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Aston Villa: Season Preview 2020-21

By James Yorke | September 4, 2020 | Main

The last game of the season, West Ham versus Aston Villa. Six minutes from time, Jack Grealish scored to make it 1-0. The talisman of Villa’s season, the homegrown boy-come-good, had done it again. Villa were safe from relegation.

Within 90 seconds, Andriy Yarmolenko had contrived to equalise. A freak deflection caused the ball to loop over Pepe Reina and make it 1-1. Immediately, Villa’s entire season was back balancing precariously on a knife edge. Fortunately, little of note filled those remaining few, long minutes and Villa’s tenure in the Premier League was extended for another season. They hadn’t done it the easy way--eight points from their last four games were required--but they had done enough, just. For Bournemouth and Watford, this meant disaster, relegation and the acceptance that close only counts in horseshoes and hand grenades.

The transition back to the Premier League was at no point smooth for Villa. The squad arrived at the gates of the big house short-handed and significant investment was required to compete. Last summer, fees of around £130m were agreed to bring in twelve new players and a risky overhaul took place. Was 17th place a good enough return for that investment? Apparently not as large scale changes have now been made to the team involved in that spree. Johan Lange replaced Jesus Garcia Pitarch as Sporting Director and Rob Mackenzie has now arrived as Head of Recruitment. Each has some heritage in using data, with Lange telling Sky Sports in February that while at Copenhagen:

“At the identification phase, our process is very data-driven. We are trying to find players earlier in their career. That is difficult to predict but it is important to try. The partnership between myself, the manager and the scouts is crucial. We take time at the start of the process to establish exactly what we are looking for. Then we can set the parameters with the data. It is only after that stage that it becomes about live scouting.”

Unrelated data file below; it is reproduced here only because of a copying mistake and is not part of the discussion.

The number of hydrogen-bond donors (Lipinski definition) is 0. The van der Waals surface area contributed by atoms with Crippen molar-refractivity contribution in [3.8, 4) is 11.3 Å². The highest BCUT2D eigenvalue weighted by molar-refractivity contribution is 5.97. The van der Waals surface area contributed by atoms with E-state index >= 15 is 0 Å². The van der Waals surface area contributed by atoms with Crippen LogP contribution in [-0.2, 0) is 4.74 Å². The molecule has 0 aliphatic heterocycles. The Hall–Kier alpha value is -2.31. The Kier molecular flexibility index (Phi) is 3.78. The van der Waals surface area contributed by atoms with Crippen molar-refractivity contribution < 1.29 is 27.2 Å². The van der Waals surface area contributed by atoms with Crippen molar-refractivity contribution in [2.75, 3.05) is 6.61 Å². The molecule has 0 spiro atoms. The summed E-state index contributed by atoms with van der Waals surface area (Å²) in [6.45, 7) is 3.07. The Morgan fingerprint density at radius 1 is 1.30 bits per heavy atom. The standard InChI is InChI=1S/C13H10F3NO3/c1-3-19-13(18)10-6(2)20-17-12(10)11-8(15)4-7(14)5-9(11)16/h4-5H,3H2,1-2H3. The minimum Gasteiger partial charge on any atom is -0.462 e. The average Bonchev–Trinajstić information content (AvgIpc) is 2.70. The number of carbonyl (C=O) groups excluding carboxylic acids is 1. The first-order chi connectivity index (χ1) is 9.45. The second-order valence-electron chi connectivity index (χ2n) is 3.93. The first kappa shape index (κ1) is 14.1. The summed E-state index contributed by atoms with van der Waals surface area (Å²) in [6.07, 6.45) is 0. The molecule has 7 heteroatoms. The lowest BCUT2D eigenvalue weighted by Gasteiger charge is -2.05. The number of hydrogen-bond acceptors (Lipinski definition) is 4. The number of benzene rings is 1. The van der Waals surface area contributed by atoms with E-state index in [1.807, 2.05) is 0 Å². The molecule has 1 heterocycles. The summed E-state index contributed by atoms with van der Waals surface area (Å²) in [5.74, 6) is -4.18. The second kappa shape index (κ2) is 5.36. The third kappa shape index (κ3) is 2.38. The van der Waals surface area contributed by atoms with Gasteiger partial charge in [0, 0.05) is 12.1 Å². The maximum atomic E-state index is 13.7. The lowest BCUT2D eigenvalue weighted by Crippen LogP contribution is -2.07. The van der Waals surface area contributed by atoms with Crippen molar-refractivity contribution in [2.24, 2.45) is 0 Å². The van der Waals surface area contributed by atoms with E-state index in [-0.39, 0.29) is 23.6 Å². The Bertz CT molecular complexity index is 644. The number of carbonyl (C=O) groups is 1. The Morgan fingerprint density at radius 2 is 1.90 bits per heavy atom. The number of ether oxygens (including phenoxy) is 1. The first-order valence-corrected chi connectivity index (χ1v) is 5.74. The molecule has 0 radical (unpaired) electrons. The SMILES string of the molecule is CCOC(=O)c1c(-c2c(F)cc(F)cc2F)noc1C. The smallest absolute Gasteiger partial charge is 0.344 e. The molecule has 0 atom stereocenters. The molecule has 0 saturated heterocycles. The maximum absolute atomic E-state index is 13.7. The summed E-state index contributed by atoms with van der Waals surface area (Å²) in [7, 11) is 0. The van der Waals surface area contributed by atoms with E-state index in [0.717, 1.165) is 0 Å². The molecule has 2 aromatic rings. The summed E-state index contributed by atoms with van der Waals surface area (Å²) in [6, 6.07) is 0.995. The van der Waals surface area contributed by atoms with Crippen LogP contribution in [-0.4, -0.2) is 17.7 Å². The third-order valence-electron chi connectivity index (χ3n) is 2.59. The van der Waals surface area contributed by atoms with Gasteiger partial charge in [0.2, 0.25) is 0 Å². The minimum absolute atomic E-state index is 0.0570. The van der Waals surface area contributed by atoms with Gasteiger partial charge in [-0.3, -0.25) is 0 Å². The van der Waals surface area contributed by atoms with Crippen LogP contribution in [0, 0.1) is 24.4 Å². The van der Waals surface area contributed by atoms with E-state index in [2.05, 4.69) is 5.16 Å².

Mackenzie is well known in terms of data and recruitment having worked at Leicester, Tottenham, Derby and Leuven while also acting as a mentor for candidates in Opta’s Pro Forum. There have also been changes in the backroom staff with the arrival of Craig Shakespeare, fresh from a semi-successful short tenure with Nigel Pearson at Watford.

Villa’s 2019 recruitment appeared somewhat scattergun (with a curious interest in the Belgian league), while the club has tried and abandoned a data-led strategy before, albeit with Tim Sherwood in charge. Can this time be different? It certainly makes sense to add more accountability to the process and with another potential large scale investment ahead of this new season, the new mens’ moxie will be tested quickly. The fundamental contradiction to overcome here is to buy players for now and a more comfortable season in the Premier League while having half a mind on building for the long term future. It is not always straightforward to balance these two aims, but is paramount here.

The metrics were clear enough in 2019-20: Villa ranked 19th for expected goal difference. However, post lockdown, Villa’s defence was excellent with only Leicester and the two Manchester sides allowing a lower xG Against, and shots against dropping from a woeful 18 per game down to just 10.

It's unwise to weigh expectation too heavily on the post-break games, but it appears possible to make a case here that Dean Smith and his coaching team were not idle during the enforced break. There is a degree of caution here though again, as typically Smith teams have been somewhat vulnerable to giving up shots, and the whole season line still reads "most shots against" and "most counter attacking shots against".

If the defence is possibly on the right track, the fan view of recruitment comes into play and that is: "we need more attackers". Jack Grealish was the star of Villa’s season, but the advanced left sided position he ended up playing came as much from necessity as suitability. Up front, Wesley was not contributing effectively (5 goals from around 1.6 shots per 90) before a New Year’s Day injury finished his season while his swiftly purchased replacement, Mbwana Samatta fared even worse (one goal from 1.5 shots per 90). Grealish top scored with eight while Trézéguet rescued an otherwise underwhelming season with some key goals down the stretch to get to six. A scorer was lacking and Grealish's strengths alone aren't enough to power an entire attack by himself: